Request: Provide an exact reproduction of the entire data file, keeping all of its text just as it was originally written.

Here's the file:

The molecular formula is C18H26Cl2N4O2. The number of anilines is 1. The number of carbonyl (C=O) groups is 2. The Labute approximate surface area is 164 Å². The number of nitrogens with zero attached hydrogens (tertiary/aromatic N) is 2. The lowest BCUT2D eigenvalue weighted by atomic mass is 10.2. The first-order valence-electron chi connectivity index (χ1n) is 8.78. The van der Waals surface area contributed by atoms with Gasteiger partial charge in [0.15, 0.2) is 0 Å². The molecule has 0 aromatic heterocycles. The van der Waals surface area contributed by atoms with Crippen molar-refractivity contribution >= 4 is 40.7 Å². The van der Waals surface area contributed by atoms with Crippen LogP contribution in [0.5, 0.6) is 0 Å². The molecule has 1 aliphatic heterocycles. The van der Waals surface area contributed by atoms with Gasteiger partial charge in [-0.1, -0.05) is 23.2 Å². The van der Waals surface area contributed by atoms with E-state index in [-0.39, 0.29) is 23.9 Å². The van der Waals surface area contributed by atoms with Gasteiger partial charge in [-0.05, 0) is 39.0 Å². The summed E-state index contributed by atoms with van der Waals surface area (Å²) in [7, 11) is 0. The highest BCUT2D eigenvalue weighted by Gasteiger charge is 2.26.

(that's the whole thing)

The molecular formula is C18H26Cl2N4O2. The number of anilines is 1. The number of carbonyl (C=O) groups is 2. The Labute approximate surface area is 164 Å². The number of nitrogens with zero attached hydrogens (tertiary/aromatic N) is 2. The lowest BCUT2D eigenvalue weighted by atomic mass is 10.2. The first-order valence-electron chi connectivity index (χ1n) is 8.78. The van der Waals surface area contributed by atoms with Gasteiger partial charge in [0.15, 0.2) is 0 Å². The molecule has 0 aromatic heterocycles. The van der Waals surface area contributed by atoms with Crippen molar-refractivity contribution >= 4 is 40.7 Å². The van der Waals surface area contributed by atoms with Crippen LogP contribution in [0.5, 0.6) is 0 Å². The molecule has 1 aliphatic heterocycles. The van der Waals surface area contributed by atoms with Gasteiger partial charge in [-0.1, -0.05) is 23.2 Å². The van der Waals surface area contributed by atoms with E-state index in [-0.39, 0.29) is 23.9 Å². The van der Waals surface area contributed by atoms with Gasteiger partial charge in [-0.05, 0) is 39.0 Å². The summed E-state index contributed by atoms with van der Waals surface area (Å²) in [7, 11) is 0. The highest BCUT2D eigenvalue weighted by Gasteiger charge is 2.26.